Imagine standing at the door to your home – you look into an iris scanner, then place a finger on a fingerprint scanner. The door unlocks and you walk into a comforting and familiar space.
The lights turn on as you enter the hallway, and the air-conditioning comes alive as it adjusts to the ambient temperature and your preference
You walk into your bedroom to change out of your work clothes. The laundry basket is full, so you bring it to the washing machine to start a cycle. As you take a chicken out of the fridge to cook for dinner, the screen on the fridge door shows that you are running low on milk and offers a coupon for milk from the nearby supermarket.
You decide to have dinner while catching up on your favourite TV series. You missed last week’s episode, but the TV recognised your watching habits and automatically recorded the missed episode. Your smartphone goes off halfway into the show, it’s your washing machine reminding you that your laundry is washed and dried.
Sounds like a home that only exists in Sci-Fi shows or movies? The truth is that all this technology exists today, and you may be using some of it right now.
The idea of a smart or connected home has come a long way since Bill Gates built what was considered the “Home of the Future” in the early 90s. For the everyday consumer, the dream of a technologically-advanced home may have never vanished, but there is certainly a palpable revival in the technology industry today to fully realise that dream. And it is all thanks to the Internet of Things. You will find the number of smart home products is rapidly growing. From lighting, thermostats, refrigerators, to rice cookers and more, there are tons of products that enable you to control your home through mobile devices and apps.
A survey by Fortinet found that 66% of homeowners in Asia Pacific believe that the connected home is “extremely likely” to become a reality in the next five years. Gartner predicts that the number of smart connected homes is expected to grow from between 100-200 million homes now to between 500-700 million homes by 2020.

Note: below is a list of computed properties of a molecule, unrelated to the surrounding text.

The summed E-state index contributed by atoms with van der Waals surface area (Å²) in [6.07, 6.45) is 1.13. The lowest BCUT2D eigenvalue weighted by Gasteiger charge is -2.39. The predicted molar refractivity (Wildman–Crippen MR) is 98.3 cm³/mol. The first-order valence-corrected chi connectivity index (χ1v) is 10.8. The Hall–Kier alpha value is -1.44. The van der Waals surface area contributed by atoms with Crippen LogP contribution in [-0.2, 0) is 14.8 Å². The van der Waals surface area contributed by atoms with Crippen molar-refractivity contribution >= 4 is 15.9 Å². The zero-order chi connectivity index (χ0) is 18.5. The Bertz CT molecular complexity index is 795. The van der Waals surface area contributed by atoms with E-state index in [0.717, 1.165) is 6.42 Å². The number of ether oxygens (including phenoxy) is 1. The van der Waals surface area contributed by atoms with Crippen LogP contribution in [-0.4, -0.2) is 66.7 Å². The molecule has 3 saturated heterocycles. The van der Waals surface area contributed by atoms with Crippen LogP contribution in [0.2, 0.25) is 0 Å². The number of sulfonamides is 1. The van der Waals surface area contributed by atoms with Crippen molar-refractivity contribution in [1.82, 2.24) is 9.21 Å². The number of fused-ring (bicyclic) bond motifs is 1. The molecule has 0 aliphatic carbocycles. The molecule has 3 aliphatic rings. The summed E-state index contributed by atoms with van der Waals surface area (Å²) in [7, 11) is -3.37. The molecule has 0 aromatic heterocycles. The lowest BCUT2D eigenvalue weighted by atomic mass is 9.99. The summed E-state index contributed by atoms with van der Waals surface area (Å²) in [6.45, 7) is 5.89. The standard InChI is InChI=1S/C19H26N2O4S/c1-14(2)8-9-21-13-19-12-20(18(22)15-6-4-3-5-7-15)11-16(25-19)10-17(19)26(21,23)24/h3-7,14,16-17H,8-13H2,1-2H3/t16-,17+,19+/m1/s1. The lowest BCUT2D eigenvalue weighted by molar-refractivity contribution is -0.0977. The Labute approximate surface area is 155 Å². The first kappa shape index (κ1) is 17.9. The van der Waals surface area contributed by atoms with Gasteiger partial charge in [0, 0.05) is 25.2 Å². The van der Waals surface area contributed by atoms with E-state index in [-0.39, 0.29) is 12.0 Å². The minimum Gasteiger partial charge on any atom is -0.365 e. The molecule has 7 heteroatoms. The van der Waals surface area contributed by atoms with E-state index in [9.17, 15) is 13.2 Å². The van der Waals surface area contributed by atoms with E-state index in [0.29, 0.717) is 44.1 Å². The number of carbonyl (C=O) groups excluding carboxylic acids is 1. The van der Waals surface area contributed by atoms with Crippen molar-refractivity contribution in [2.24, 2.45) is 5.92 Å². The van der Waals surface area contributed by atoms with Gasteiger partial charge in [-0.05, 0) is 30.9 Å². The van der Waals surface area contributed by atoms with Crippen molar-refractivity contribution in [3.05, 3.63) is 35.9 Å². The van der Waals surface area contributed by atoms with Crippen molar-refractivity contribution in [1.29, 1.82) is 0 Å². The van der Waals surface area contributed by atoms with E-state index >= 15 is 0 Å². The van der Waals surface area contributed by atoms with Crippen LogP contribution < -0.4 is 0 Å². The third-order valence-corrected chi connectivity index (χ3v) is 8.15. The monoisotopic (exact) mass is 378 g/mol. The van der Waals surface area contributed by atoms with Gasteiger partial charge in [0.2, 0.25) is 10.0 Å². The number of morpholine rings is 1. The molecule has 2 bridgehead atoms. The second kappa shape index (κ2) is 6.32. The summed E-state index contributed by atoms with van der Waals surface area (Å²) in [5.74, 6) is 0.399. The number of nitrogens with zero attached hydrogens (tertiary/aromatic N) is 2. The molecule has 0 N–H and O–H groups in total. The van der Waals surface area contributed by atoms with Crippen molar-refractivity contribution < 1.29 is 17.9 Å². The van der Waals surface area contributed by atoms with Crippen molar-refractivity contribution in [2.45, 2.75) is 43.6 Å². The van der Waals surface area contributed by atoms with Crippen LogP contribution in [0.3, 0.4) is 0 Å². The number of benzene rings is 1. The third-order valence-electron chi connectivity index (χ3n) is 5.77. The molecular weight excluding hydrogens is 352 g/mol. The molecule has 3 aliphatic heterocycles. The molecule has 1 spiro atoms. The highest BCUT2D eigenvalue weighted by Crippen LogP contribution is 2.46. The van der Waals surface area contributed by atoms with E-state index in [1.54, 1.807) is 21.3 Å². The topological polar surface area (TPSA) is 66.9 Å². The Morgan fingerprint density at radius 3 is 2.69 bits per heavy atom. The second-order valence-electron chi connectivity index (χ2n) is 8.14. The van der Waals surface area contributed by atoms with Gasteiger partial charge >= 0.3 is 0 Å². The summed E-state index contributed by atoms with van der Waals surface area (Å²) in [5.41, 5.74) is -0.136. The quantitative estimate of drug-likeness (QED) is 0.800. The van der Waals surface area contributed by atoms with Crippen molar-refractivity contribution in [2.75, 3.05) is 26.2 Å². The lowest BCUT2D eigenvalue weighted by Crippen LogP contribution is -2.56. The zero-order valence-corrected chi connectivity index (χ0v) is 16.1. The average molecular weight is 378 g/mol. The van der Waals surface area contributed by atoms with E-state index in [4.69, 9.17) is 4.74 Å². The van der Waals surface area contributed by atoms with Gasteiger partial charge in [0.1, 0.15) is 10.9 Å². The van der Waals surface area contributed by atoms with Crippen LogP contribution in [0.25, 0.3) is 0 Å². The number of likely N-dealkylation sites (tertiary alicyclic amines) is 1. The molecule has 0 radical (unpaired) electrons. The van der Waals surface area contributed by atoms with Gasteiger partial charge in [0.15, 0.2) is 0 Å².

In fact, IDC predicts that the IoT market will more than double in size by 2020 and expects Asia Pacific to be a major driver of that growth. Their report also predicts that the number of connected “things” will increase from 3.1 billion to 8.6 billion in the same period.
But what does this all really mean for your home? It means that all these “things” will now be producing data. Data that you will need to store somewhere, to be used as and when you need it.
In 2014, the average household created about 2TB of data per year. By 2020, this is expected to grow to 10TB.
Take home monitoring or surveillance cameras for example, one of the most common and usually the first “smart” device that homeowners purchase. Most cameras available in the market today are capable of capturing surveillance footage in 720p, which will fill up a 1TB drive in approximately just one week.
In tomorrow’s connected home, a multitude of everyday objects will have unique digital footprints, and will possess the ability to automatically create, send and receive data. All this data needs to be housed in order to enable the analysis and use by either humans or machines. It is evident that the need for more data storage will grow as more and more “things” come into the home.
Regardless of whether all this data is being produced by IoT devices or if it is just your repository of videos, music and documents, cloud services can be a great resource. This is especially true when you’re sharing stuff publicly, and cloud services can even help you back up some of your content in a pinch.
At the same time, as appliances, wearables and other IoT devices become more ingrained in our lives, users need to be more aware of the data that is being sent out of the home. A more private type of cloud such as a network-attached storage (NAS) device-based cloud, can be an alternative solution to centralise, personalise, secure, and sync your data so it will be available to you whenever you need it.
From sensors that monitor home access and security and fire detection, to sensors that monitor environmental conditions and energy consumption, to a variety of other network-connected monitoring applications, it becomes easy to see how the proliferation of “things” will continue, as will the need for smarter connected home systems, and more storage in support of all the resulting machine-to-machine data transactions.
By Sandy Sun - Vice President & General Manager for Asia-Pacific and China sales, Seagate Technology